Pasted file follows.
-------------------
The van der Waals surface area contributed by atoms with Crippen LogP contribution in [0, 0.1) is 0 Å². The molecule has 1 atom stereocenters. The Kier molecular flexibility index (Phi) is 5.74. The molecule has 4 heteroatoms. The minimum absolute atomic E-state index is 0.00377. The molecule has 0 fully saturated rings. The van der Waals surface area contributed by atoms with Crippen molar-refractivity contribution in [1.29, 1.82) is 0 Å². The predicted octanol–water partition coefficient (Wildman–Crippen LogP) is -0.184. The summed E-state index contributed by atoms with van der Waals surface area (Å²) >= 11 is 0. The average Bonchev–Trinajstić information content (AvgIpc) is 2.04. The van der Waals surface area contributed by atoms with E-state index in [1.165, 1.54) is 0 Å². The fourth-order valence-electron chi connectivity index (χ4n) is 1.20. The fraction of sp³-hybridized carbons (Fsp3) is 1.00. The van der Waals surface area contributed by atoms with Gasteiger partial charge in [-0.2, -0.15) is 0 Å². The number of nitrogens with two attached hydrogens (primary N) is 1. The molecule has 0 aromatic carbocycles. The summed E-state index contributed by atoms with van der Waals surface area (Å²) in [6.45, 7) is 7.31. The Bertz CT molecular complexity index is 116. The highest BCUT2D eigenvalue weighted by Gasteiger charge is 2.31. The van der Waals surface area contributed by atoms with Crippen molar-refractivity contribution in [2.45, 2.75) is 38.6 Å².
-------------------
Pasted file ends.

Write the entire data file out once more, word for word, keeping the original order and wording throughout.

The van der Waals surface area contributed by atoms with Crippen LogP contribution in [0, 0.1) is 0 Å². The molecule has 1 atom stereocenters. The Kier molecular flexibility index (Phi) is 5.74. The molecule has 4 heteroatoms. The minimum absolute atomic E-state index is 0.00377. The molecule has 0 fully saturated rings. The van der Waals surface area contributed by atoms with Crippen molar-refractivity contribution in [1.29, 1.82) is 0 Å². The predicted octanol–water partition coefficient (Wildman–Crippen LogP) is -0.184. The summed E-state index contributed by atoms with van der Waals surface area (Å²) >= 11 is 0. The average Bonchev–Trinajstić information content (AvgIpc) is 2.04. The van der Waals surface area contributed by atoms with E-state index in [1.165, 1.54) is 0 Å². The fourth-order valence-electron chi connectivity index (χ4n) is 1.20. The fraction of sp³-hybridized carbons (Fsp3) is 1.00. The van der Waals surface area contributed by atoms with Gasteiger partial charge in [-0.2, -0.15) is 0 Å². The number of nitrogens with two attached hydrogens (primary N) is 1. The molecule has 0 aromatic carbocycles. The summed E-state index contributed by atoms with van der Waals surface area (Å²) in [6.45, 7) is 7.31. The Bertz CT molecular complexity index is 116. The highest BCUT2D eigenvalue weighted by Gasteiger charge is 2.31. The van der Waals surface area contributed by atoms with Crippen molar-refractivity contribution in [2.45, 2.75) is 38.6 Å².